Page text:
Shall We Dance


Action / Comedy / Musical / Romance

Plot summary

Uploaded by: FREEMAN

Top cast

Ginger Rogers Photo
Ginger Rogers as Linda Keene
Fred Astaire Photo
Fred Astaire as Petrov
Edward Everett Horton Photo
Edward Everett Horton as Jeffrey Baird
720p.BLU 1080p.BLU
908.79 MB
English 2.0
23.976 fps
1 hr 49 min
P/S 0 / 1
1.72 GB
English 2.0
23.976 fps
1 hr 49 min
P/S 1 / 3

Movie Reviews

Reviewed by llltdesq9 / 10

Music by Gershwin, dancing by Astaire and Rogers, with Edward Everett Horton and Eric Blore in tow

This film (one of the better ones Astaire and Rogers did) probably doesn't get quite the praise it merits because Top Hat and The Gay Divorcee are so widely praised (rightly so). But this movie is equally well executed and any movie that has in it's score the songs, "Shall We Dance", "Let's Call the Whole Thing Off" and especially "They Can't Take That Away" deserves to be warmly remembered. There's a score by Gershwin, dancing by Astaire, Rogers and others and Edard Everett Horton and Eric Blore in support (they appeared in so many of the Astaire-Rogers films that their casting must have been legally required!). Well worth your time. Recommended.

Reviewed by MartinHafer8 / 10

a very good Astaire and Rogers film

As is stated above, this is a very good film. And, if it wasn't for a string of other prior Astaire-Rogers films that are better, I might have scored this a little higher. While a good film, the old familiar formula perfected in their prior films is just getting a bit old--you know that Astaire will initially annoy Rogers, they will later start to fall in love, a misunderstanding will occur to drive them apart, only to be reunited in the end. You can only see this so many times until it loses something. For my time, I'd much rather see THE GAY Divorcée (1934),TOP HAT (1935) or SWING TIME (1936). While as I already stated that part of the attraction of the earlier films was greater originality, I also think the Gershwin songs aren't quite up to the quality of the Irving Berlin and Cole Porter songs in the other films. Gershwin was an amazing genius--it's just that here he wasn't at his very best. Also, the plot seems to drag a bit near the end--ending it a bit sooner would have maintained the momentum. However, given that it's Astaire and Rogers and they are supported by Eric Blore and Edward Everett Horton, you STILL can't go wrong seeing this movie. And, when it comes to classy and entertaining musicals, it doesn't get better than an Astaire and Rogers film!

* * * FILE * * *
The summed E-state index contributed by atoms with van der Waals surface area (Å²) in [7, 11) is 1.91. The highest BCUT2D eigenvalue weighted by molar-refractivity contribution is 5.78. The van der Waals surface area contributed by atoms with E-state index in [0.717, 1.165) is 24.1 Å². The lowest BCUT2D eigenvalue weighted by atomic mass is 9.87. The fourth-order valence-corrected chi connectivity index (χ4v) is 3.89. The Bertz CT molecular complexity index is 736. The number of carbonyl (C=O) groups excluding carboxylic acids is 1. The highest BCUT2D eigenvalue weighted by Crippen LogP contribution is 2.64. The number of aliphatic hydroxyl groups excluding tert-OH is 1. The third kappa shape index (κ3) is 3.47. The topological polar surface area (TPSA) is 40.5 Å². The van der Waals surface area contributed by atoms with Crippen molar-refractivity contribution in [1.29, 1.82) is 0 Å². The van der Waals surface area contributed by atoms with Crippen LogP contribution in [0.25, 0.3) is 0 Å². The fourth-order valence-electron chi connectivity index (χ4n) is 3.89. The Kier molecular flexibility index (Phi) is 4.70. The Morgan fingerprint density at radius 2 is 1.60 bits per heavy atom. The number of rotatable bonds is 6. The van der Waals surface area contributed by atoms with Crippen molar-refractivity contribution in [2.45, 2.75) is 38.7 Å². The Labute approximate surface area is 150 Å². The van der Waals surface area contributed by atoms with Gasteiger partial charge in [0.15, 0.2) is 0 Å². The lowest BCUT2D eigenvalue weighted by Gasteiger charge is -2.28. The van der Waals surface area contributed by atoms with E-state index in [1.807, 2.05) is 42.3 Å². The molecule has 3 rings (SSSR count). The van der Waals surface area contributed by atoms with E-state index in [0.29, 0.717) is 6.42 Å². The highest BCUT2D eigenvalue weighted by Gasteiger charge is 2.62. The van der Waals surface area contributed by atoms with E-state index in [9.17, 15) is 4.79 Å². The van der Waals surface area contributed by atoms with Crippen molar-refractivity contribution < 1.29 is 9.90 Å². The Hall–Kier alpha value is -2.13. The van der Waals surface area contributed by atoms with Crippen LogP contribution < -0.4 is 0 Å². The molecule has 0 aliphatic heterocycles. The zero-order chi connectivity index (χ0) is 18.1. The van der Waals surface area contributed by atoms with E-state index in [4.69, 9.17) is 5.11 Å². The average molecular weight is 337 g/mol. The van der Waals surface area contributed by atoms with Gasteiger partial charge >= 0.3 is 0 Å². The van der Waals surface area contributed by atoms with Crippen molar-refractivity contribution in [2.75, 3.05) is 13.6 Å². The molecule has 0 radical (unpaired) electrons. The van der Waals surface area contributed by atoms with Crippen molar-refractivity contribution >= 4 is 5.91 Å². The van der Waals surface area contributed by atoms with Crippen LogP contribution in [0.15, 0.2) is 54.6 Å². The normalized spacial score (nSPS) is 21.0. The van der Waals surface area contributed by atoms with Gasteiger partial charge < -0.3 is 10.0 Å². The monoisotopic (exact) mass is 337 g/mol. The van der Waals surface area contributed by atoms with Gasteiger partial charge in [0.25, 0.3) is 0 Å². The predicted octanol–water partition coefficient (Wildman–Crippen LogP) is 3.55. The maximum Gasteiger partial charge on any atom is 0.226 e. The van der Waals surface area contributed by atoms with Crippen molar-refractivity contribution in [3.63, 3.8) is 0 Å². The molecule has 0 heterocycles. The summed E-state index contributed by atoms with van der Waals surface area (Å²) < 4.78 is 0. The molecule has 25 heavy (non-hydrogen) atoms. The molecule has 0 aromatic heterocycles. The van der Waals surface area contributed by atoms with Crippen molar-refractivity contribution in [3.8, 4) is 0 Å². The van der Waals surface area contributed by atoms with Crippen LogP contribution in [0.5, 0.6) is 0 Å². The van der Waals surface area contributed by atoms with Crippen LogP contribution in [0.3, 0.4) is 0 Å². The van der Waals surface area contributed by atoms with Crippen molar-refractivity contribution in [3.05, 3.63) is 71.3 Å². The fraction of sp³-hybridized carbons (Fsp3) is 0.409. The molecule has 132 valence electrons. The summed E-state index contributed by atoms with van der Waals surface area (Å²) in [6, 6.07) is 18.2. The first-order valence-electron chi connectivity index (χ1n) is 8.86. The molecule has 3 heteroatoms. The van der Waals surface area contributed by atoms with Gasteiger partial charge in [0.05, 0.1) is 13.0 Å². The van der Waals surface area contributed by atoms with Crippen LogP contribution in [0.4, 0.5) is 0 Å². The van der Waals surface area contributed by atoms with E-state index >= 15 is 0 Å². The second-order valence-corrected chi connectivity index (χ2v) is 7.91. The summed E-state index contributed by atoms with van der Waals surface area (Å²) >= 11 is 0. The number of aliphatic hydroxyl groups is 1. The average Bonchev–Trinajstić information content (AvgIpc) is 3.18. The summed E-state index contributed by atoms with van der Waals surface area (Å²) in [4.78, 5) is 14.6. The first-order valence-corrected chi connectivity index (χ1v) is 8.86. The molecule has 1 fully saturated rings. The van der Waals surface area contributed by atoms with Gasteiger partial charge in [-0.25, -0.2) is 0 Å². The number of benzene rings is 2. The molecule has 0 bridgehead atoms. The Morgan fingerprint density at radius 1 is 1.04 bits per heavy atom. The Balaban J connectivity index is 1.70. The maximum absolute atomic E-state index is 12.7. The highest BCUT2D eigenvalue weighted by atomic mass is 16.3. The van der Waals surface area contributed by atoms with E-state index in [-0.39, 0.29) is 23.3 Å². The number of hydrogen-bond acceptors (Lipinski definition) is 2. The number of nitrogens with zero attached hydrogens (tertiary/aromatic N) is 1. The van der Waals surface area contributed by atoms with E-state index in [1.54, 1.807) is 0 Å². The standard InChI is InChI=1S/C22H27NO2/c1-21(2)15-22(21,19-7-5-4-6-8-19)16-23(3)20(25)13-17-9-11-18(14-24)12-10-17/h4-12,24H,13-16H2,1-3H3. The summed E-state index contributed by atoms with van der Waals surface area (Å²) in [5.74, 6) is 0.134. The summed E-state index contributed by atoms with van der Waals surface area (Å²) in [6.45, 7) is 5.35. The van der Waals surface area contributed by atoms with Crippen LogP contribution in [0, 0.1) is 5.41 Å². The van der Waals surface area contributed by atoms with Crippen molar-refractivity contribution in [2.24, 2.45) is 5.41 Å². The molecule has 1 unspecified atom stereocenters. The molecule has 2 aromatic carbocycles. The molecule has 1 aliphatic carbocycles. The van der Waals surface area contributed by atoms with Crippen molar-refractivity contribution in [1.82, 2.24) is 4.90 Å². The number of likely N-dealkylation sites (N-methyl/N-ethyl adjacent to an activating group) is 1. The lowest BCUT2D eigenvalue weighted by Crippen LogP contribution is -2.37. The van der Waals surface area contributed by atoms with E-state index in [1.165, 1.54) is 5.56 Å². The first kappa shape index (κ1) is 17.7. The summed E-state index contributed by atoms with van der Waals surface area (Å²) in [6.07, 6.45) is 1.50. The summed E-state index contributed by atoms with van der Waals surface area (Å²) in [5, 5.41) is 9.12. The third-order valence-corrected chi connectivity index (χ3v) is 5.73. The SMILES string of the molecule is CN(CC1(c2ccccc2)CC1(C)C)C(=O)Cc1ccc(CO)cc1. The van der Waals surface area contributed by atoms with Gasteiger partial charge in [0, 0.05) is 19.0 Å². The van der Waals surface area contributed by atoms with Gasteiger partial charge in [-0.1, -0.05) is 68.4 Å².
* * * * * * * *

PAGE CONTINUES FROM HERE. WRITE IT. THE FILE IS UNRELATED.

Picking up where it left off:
By the way--get a load of that amazingly clean engine room on the ship! I bet ships coming off the assembly line aren't that clean!! Also, isn't that dance number with the women all using Ginger masks a bit creepy!

Reviewed by TheLittleSongbird9 / 10

A great piece of escapism as you'd expect from any film with Fred and Ginger

The story is rather thin and silly and Ketti Gallian's performance came across as vapid; the rest however is sheer pleasure. The film is beautifully shot with extravagant, if not quite as sophisticated as Top Hat and particularly Swing Time, production values, particularly apparent in Let's Call the Whole Thing Off. George and Ira Gershwin's score and songs don't disappoint either, really quite wonderful actually. Standing out were the catchy Let's Call the Whole Thing Off and the touchingly melancholic They Can't Take That Away From Me. The choreography dazzles and shows great energy and poise, just seeing Fred and Ginger in roller skates for Let's Call the Whole Thing Off makes one envious of how they were able to do that and make it seem so easy. The dialogue has a real warmth and wit, the dialogue during the jail scene is just hilarious and that scene came across as the best from a comedic point of view, and the gags and such are good-natured and enjoyably daft. Shall We Dance is not without heart either, it is very difficult not to be moved by You Can't Take That Away From Me. Fred Astaire is immensely charming and likable and dances a dream as always, it more than makes up for that he's not all that convincing as a Russian. Ginger Rogers looks gorgeous and interacts and dances with Astaire wonderfully, you are not quite as emotionally invested in Linda Keene as you are with some of her other characters but Rogers still gives everything she's got. In supporting roles, Eric Blore was a joy and provided some of the film's funniest moments(the aforementioned jail scene),though Edward Everett Horton and Jerome Cowan are very enjoyable as well. To conclude, a great piece of escapism. 9/10 Bethany Cox

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